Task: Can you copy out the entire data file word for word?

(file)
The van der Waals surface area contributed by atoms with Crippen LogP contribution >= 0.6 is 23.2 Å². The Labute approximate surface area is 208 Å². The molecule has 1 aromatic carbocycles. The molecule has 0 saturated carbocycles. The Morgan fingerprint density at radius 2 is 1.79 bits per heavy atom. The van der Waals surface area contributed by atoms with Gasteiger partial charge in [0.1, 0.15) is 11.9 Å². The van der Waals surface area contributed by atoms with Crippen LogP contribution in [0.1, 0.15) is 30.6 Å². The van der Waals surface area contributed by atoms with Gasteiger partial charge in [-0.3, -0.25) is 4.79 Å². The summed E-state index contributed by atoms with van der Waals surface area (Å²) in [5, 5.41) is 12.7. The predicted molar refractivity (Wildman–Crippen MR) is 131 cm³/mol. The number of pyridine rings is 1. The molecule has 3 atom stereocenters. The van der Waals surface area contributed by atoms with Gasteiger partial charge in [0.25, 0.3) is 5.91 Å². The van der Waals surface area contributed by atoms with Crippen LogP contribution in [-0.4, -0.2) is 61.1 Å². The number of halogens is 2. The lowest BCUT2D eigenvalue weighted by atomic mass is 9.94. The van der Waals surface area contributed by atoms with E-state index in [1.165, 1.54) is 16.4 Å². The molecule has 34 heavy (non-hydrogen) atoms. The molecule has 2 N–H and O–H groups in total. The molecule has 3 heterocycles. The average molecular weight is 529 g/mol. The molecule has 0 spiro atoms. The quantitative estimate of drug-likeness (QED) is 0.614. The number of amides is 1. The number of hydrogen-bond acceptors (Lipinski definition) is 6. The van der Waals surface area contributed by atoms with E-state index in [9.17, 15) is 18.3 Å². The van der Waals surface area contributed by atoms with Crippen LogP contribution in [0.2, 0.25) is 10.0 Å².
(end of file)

The van der Waals surface area contributed by atoms with Crippen LogP contribution >= 0.6 is 23.2 Å². The Labute approximate surface area is 208 Å². The molecule has 1 aromatic carbocycles. The molecule has 0 saturated carbocycles. The Morgan fingerprint density at radius 2 is 1.79 bits per heavy atom. The van der Waals surface area contributed by atoms with Gasteiger partial charge in [0.1, 0.15) is 11.9 Å². The van der Waals surface area contributed by atoms with Crippen LogP contribution in [0.1, 0.15) is 30.6 Å². The van der Waals surface area contributed by atoms with Gasteiger partial charge in [-0.3, -0.25) is 4.79 Å². The summed E-state index contributed by atoms with van der Waals surface area (Å²) in [5, 5.41) is 12.7. The predicted molar refractivity (Wildman–Crippen MR) is 131 cm³/mol. The number of pyridine rings is 1. The molecule has 3 atom stereocenters. The van der Waals surface area contributed by atoms with Gasteiger partial charge in [0.25, 0.3) is 5.91 Å². The van der Waals surface area contributed by atoms with Crippen LogP contribution in [-0.4, -0.2) is 61.1 Å². The number of halogens is 2. The lowest BCUT2D eigenvalue weighted by atomic mass is 9.94. The van der Waals surface area contributed by atoms with E-state index in [1.165, 1.54) is 16.4 Å². The molecule has 34 heavy (non-hydrogen) atoms. The molecule has 2 N–H and O–H groups in total. The molecule has 3 heterocycles. The average molecular weight is 529 g/mol. The molecule has 0 spiro atoms. The quantitative estimate of drug-likeness (QED) is 0.614. The number of amides is 1. The number of hydrogen-bond acceptors (Lipinski definition) is 6. The van der Waals surface area contributed by atoms with E-state index in [9.17, 15) is 18.3 Å². The van der Waals surface area contributed by atoms with Crippen LogP contribution in [0.2, 0.25) is 10.0 Å².